Various modifications may be made to the above described embodiment within the scope of the invention, for example, in the above embodiment the unique attribute of each push button is the shape, in other embodiments the unique attribute may be color, texture, smell, or any other convenient characteristic for differentiating between push buttons. The indicators may be displayed on the display as touch-sensitive images. In other embodiments, a display may not be required. In other embodiments, the transaction associated with each indicator may be programmed by each user. In other embodiments, the ATM may have a cuboid shape rather than an egg shape. In other embodiments, the SST may be an information kiosk.
|Cited Patent||Filing date||Publication date||Applicant||Title|
|US4314352 *||Apr 12, 1972||Feb 2, 1982||Docutel Corporation||Banking machine|
|US5412189||Dec 21, 1992||May 2, 1995||International Business Machines Corporation||Touch screen apparatus with tactile information|
|US5589855 *||Aug 14, 1992||Dec 31, 1996||Transaction Technology, Inc.||Visually impaired customer activated terminal method and system|
|US5705798 *||Dec 16, 1994||Jan 6, 1998||Mastercard International Inc.||System and method for processing a customized financial transaction card|
|US5962830 *||Jul 16, 1997||Oct 5, 1999||Ncr Corporation||Self service terminal|
|US6149055 *||Jun 26, 1996||Nov 21, 2000||Gatto; James G.||Electronic fund transfer or transaction system|
|US6164853 *||Sep 9, 1999||Dec 26, 2000||Foote; Lisa L.||Ergonomic housing for a handheld device|
|US20030058139 *||Nov 1, 2002||Mar 27, 2003||Nippon Columbia Co., Ltd.||Electronic devices having operating buttons|
|EP0632413A1||Jul 1, 1994||Jan 4, 1995||Bull Cp8||Method for confidential information input and associated terminal|
|EP0793204A2||Feb 26, 1997||Sep 3, 1997||Hitachi, Ltd.||Reader/writer for electronic money storing devices and method of operation of the same|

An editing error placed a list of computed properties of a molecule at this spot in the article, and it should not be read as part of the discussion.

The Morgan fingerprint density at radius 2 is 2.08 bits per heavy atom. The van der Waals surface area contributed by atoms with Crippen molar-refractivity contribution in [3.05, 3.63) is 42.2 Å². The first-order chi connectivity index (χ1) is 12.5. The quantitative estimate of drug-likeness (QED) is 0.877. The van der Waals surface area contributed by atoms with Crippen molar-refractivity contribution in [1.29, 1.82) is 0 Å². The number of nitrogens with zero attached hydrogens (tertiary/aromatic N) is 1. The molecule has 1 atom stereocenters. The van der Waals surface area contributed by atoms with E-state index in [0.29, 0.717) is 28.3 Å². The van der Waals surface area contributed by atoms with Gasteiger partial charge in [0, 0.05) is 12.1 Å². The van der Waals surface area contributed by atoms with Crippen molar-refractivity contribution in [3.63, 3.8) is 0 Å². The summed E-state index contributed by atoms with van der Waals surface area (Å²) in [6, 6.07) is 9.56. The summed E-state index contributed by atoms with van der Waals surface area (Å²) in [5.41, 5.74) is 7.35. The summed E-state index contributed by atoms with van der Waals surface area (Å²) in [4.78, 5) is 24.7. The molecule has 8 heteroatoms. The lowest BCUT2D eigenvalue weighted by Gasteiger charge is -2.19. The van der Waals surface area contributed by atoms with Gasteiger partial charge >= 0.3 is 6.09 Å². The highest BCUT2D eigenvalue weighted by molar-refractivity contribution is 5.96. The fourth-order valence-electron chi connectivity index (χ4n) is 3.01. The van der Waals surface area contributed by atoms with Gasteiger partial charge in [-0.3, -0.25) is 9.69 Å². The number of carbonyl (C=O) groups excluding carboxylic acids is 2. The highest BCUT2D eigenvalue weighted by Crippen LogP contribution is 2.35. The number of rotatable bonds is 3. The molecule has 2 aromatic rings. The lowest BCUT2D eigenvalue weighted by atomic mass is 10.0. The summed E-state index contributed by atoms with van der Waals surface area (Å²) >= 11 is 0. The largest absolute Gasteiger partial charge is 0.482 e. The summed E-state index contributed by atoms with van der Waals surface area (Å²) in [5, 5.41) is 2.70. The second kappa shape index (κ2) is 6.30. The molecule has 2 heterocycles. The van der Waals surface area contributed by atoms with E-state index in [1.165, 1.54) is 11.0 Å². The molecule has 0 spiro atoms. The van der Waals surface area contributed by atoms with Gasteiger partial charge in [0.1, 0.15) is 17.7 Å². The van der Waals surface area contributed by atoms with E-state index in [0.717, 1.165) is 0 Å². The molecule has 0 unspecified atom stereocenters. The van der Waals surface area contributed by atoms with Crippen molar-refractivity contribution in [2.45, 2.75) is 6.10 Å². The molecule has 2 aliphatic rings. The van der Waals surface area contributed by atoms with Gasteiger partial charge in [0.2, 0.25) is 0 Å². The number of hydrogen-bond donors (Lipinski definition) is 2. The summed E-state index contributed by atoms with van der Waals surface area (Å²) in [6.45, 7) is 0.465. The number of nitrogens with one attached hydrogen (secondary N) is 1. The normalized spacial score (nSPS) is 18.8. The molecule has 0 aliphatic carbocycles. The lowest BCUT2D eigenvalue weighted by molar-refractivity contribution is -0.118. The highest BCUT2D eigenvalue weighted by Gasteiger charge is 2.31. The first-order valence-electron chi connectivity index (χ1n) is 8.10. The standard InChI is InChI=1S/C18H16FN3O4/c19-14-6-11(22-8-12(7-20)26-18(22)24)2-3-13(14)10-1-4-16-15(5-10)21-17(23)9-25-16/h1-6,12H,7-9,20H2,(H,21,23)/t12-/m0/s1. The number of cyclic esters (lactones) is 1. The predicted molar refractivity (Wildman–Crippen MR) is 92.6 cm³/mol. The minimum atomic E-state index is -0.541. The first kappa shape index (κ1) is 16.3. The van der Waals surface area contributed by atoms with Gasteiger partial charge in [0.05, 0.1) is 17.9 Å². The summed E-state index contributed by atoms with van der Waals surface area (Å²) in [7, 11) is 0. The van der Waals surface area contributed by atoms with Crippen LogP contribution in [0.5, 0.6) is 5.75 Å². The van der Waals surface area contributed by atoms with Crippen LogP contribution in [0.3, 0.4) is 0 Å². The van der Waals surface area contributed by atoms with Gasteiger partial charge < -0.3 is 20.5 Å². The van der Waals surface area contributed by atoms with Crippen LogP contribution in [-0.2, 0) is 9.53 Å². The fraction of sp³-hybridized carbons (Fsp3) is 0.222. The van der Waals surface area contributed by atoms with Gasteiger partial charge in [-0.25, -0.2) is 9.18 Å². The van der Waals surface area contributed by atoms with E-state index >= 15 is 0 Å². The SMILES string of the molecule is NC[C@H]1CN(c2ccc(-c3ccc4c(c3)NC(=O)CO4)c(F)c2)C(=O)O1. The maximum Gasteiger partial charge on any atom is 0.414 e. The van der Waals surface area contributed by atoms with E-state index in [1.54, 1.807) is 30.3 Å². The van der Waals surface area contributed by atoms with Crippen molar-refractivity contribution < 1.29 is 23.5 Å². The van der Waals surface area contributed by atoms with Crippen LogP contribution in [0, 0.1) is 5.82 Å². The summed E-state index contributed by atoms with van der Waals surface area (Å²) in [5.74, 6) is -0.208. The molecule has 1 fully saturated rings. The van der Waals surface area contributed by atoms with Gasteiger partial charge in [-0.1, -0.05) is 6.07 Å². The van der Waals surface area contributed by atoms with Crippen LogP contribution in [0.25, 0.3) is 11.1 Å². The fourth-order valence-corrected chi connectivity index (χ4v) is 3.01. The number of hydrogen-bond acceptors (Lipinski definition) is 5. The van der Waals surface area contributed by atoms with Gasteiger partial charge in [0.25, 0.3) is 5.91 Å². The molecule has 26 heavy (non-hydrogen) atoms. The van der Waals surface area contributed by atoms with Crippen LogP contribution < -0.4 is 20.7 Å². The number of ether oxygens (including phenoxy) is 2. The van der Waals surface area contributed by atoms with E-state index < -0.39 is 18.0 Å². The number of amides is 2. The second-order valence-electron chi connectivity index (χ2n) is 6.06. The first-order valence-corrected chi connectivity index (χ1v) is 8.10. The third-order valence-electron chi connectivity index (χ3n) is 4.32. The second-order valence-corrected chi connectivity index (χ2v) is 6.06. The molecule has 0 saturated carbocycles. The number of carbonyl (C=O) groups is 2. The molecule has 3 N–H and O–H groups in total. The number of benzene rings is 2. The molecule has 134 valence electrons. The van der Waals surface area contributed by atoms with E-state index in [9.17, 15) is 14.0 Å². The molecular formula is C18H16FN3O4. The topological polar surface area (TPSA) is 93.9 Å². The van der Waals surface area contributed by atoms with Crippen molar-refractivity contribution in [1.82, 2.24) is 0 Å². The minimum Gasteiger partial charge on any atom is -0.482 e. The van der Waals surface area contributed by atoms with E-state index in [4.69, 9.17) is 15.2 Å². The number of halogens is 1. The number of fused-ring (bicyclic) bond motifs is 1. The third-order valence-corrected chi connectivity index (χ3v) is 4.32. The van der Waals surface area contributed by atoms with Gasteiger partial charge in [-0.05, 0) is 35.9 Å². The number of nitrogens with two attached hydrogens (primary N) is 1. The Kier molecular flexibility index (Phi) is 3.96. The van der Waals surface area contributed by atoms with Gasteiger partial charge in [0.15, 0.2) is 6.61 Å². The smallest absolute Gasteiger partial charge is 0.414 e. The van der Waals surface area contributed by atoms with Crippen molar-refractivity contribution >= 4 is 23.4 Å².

|GB1166085A||Title not available|
|GB2304449A||Title not available|
|JPH11161151A||Title not available|
|Citing Patent||Filing date||Publication date||Applicant||Title|
|US7513414 *||Jul 6, 2005||Apr 7, 2009||Diebold Self-Service Systems Division Of Diebold, Incorporated||Cash dispensing automated banking machine user interface system and method|
|US7516881 *||Jul 6, 2005||Apr 14, 2009||Diebold Self-Service Systems Division Of Diebold, Incorporated||Cash dispensing automated banking machine user interface system and method|
|US8494663 *||Nov 18, 2009||Jul 23, 2013||The Boeing Company||System and method for an electronic interactive switch|
|US9218129 *||Aug 29, 2011||Dec 22, 2015||Ncr Corporation||User interface|
|US20060080225 *||Sep 16, 2005||Apr 13, 2006||Espeed, Inc.||Systems and methods for providing a trading interface with advanced features|
|US20100001060 *||Feb 15, 2008||Jan 7, 2010||Wincor Nixdorf Internationa Gmbh||Self-service device|
|US20100187080 *||Nov 18, 2009||Jul 29, 2010||The Boeing Company||System and method for an electronic interactive switch|
|US20130050088 *||Aug 29, 2011||Feb 28, 2013||Ncr Corporation||User interface|
|U.S. Classification||235/379, 705/43, 235/381|
|International Classification||G06Q20/10, G07F19/00, G06F7/08|
|Cooperative Classification||G07F19/20, G06Q20/1085, G07F19/205, G07F19/201|
|European Classification||G07F19/20, G07F19/201, G07F19/205, G06Q20/1085|
|Mar 27, 2001||AS||Assignment|
Owner name: NCR CORPORATION, OHIO
Free format text: ASSIGNMENT OF ASSIGNORS INTEREST;ASSIGNORS:SWAINE, STEPHEN W.;NICOLL, KENNETH A.;REEL/FRAME:011657/0598;SIGNING DATES FROM 20001210 TO 20001211
|Sep 29, 2010||FPAY||Fee payment|
Year of fee payment: 4
|Jan 15, 2014||AS||Assignment|
Owner name: JPMORGAN CHASE BANK, N.A., AS ADMINISTRATIVE AGENT
Free format text: SECURITY AGREEMENT;ASSIGNORS:NCR CORPORATION;NCR INTERNATIONAL, INC.;REEL/FRAME:032034/0010
Effective date: 20140106
|Dec 12, 2014||FPAY||Fee payment|
Year of fee payment: 8
|Apr 18, 2016||AS||Assignment|
Owner name: JPMORGAN CHASE BANK, N.A., ILLINOIS
Free format text: SECURITY AGREEMENT;ASSIGNORS:NCR CORPORATION;NCR INTERNATIONAL, INC.;REEL/FRAME:038646/0001
Effective date: 20160331